Indeed, trauma treatment can take time and is emotionally challenging. You are invited to think about trauma therapy as an investment in yourself, your well-being, and your future.
Untreated trauma can have significant negative impact on your mood, anxiety, and daily functioning. With appropriate trauma therapy, over time, you will feel better as you gain control over your emotions and behaviours, and improve your day to day functioning.
In my culture, we are encouraged to speak to religious and community leaders when we need psychological help. It’s not working. Am I weak? What is going on here?
Religious and community leaders play a vital role in healing. We believe in integrating all your supports in all forms throughout your healing journey.
Sometimes, additional support is needed through the services of a qualified mental health professional. It doesn’t mean you’re weak or that you shouldn’t turn to your culture or community for support. It just means that we may need to add additional tools to your toolbox.
Our therapists will work with you to help provide you with the integrated support you need.
Relationships and Self-Esteem FAQs
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Relationships are so difficult for me. Can therapy really help me?
You will also learn to communicate better with others and set appropriate boundaries. Through this work, you will create new relational patterns and increase your capacity for fulfilling personal connections.
With new skills and increased self-awareness, you can move towards building the types of relationships you’ve always envisioned for yourself. There is hope, regardless of how long and how hard you have been struggling with your relationships.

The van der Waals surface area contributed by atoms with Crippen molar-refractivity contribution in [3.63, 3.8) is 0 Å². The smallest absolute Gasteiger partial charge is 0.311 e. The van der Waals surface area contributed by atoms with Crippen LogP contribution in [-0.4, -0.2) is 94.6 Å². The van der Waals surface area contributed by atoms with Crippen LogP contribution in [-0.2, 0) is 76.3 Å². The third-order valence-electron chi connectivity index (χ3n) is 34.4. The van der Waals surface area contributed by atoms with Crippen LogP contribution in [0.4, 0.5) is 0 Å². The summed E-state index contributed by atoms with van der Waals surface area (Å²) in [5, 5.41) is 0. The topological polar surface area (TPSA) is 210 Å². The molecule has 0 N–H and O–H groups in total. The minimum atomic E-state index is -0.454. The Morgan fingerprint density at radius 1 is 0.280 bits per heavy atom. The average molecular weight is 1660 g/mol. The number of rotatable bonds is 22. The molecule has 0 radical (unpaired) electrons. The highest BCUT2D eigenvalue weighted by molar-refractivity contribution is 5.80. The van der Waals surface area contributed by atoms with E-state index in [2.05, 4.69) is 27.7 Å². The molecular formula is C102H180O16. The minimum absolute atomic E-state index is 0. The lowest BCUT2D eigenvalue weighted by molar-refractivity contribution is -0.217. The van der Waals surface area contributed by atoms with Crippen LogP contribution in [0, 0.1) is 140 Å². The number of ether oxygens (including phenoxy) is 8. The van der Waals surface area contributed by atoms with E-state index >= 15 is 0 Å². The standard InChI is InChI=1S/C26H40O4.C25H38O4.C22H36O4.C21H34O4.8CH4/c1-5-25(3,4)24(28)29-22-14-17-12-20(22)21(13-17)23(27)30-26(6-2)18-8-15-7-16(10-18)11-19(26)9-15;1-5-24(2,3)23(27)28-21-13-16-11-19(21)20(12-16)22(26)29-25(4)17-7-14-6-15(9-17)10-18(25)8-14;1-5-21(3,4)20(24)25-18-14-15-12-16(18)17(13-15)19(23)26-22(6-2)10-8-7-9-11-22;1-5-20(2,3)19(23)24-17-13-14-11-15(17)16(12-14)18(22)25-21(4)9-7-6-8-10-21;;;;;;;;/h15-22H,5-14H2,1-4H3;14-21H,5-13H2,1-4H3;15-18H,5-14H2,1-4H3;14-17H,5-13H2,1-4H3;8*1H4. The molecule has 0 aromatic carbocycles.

What are the benefits of therapy for relationships and self-esteem? Is it worth my time and energy?
Feeling good about yourself and maintaining meaningful, strong, and healthy relationships with others is a central part of your well-being. The stress created by unfulfilling and failed relationships can take its toll on your self-confidence and lead to conflict and feelings of loneliness.
This can further interfere with your relationships and negatively impact other important areas of your life, such as your physical wellness. It may be helpful to consider therapy as an investment in YOU that can help you break this cycle by increasing self-awareness, building your self-esteem, and increasing readiness and capacity for fulling personal connections.
I feel anxious in my relationships. Does this mean I need therapy for anxiety?
Feeling unsafe in relationships is often related to your attachment history. Your therapist will spend time understanding your relationship history and ways in which you learned to be on guard or insecure.
Relationships difficulties are often associated with symptoms of anxiety. We are integrative in our approach to therapy and will be able to help you understand and address both sets of challenges.
In my religious/spiritual community, I’ve been taught to pray for healing. Does this work?